1. Using Songs: Music always triggers the interest of the children. By singing phrases, this may become embedded into the mind a lot faster. In order to execute this, find a tune that uses several tenses or different grammar points. Get the students to sing along and then write the lyrics on the board. Encourage them to sing it together and obtaining the tune into their head. Next, we are able to quiz them the tenses used and grammatical points which are in the actual text. Ensure it is short and quick, and when they obtain the hang of it, let them sing again. Following this, try building a game out of it. Select individual students to pick a term on that and change the tense out of it. This may give them plenty of practice using different tenses and verb forms, and in ab muscles light-hearted way.
2. Ensure it is in to a Game: Both adults and children love playing games. Perhaps, even making into an opposition will be a many more fun. This will often motivate them to learn faster. Amongst teenagers, this can be quite a lot far better once we divide the class into groups. Besides, everyone will soon be alert and enjoy too.
3. Tell a story: Another way to produce grammar only a little easier to know is to instruct it in the shape of storytelling. Obtain the students to make a’story stick ‘, whereby everyone contributes a range to the general finished story. If there are any grammar mistakes, in this, then leave it until the end. When the whole story is finished and written on the board, let a student show up and make appropriate corrections in turns. Get the whole class involved and ask the students questions as to the reasons certain tenses are the direction they are. Having something to focus on keeps the student alert and allows grammatical concepts to be absorbed a lot easier.
The features of the aforementioned ways of learning grammar are they draw the eye of the students to new grammatical structures since it could be the fun method to learn. However, there’s a massive disadvantage if these strategies are utilized constantly. The students might not master the grammatical rules and structures unless more practice worksheets are given. So, I think, the above approaches to learning grammar must certanly be implemented only while initiating new grammar concepts.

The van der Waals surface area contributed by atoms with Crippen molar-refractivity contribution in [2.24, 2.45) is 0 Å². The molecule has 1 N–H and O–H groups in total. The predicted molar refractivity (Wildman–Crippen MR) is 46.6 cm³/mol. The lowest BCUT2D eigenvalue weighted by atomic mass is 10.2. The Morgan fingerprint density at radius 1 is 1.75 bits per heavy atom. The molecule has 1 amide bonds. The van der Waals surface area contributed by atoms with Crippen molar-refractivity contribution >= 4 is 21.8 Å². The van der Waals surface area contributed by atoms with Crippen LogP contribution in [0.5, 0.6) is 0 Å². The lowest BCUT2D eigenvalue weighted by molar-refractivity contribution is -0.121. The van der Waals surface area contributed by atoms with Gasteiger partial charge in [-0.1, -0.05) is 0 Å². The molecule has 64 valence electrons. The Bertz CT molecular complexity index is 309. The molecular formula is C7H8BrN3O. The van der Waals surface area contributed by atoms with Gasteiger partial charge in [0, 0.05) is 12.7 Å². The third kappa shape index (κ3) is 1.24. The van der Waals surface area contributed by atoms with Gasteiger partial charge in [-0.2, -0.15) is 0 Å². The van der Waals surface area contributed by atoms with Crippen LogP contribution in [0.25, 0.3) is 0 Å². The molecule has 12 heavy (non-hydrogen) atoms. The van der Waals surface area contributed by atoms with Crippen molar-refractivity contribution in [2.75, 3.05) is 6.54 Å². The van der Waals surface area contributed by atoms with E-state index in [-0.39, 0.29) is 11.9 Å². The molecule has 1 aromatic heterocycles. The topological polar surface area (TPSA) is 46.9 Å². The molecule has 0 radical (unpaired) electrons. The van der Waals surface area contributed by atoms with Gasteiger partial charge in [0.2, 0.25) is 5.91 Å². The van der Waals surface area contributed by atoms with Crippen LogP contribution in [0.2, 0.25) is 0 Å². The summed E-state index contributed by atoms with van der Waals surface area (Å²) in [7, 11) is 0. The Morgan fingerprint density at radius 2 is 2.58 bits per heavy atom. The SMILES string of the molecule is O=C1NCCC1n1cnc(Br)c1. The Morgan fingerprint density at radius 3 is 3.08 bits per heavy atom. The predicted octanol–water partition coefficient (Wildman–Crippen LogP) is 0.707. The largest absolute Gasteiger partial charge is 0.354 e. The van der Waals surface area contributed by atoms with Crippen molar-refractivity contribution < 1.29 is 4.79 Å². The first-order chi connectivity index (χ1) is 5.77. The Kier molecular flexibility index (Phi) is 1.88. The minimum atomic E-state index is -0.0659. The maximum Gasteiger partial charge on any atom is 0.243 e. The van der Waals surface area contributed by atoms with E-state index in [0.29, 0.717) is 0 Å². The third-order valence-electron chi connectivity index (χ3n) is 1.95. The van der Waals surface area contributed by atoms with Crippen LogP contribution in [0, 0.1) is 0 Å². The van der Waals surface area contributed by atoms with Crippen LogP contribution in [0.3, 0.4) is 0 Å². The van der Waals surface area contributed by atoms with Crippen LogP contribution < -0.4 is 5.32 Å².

Learning grammar can be made fun and engaging in the next ways such as:
(1) Using Celebrity Profiles: We can teach and practice any verb tense in an excellent way. Allow the students select their favorite sports star or celebrities. Find a quick biography or write one on your own summarizing a celebrity’s main achievements. See the bio with your students and ensure they understand the differences. Contrast utilization of simple past and past perfect or present perfect tense.
- Fraction to whole Number
- Converting Between Percentages and Decimals
- It's In A Sentence
- Practice Adding and Subtracting Integers
- Write Name In Cursive
- Books for 4 Year Olds to Learn to Read
- Printable Division Flash Cards
- 1100 Divided by 2
- Measuring Angles with A Protractor Worksheet
- Ordinal Vs Cardinal Numbers
(2) Using Celebrity Photos: Cut out celebrity photo pictures from magazines. Use these pictures to instruct comparative and superlatives. E.g. Shakira is more talented than Ricky Martin or Katie Holme is taller than Tom Cruise.
(3) Articles – An or an: This activity is great for novices including small children. Cut right out a listing of several words that either take’an’or’an’and mix them up. For very young learners, you may use pictures too. Divide students into pairs or groups and have them put the language in two piles, depending on the article. Once they have their piles ready, inquire further if they are able to find out the rule themselves.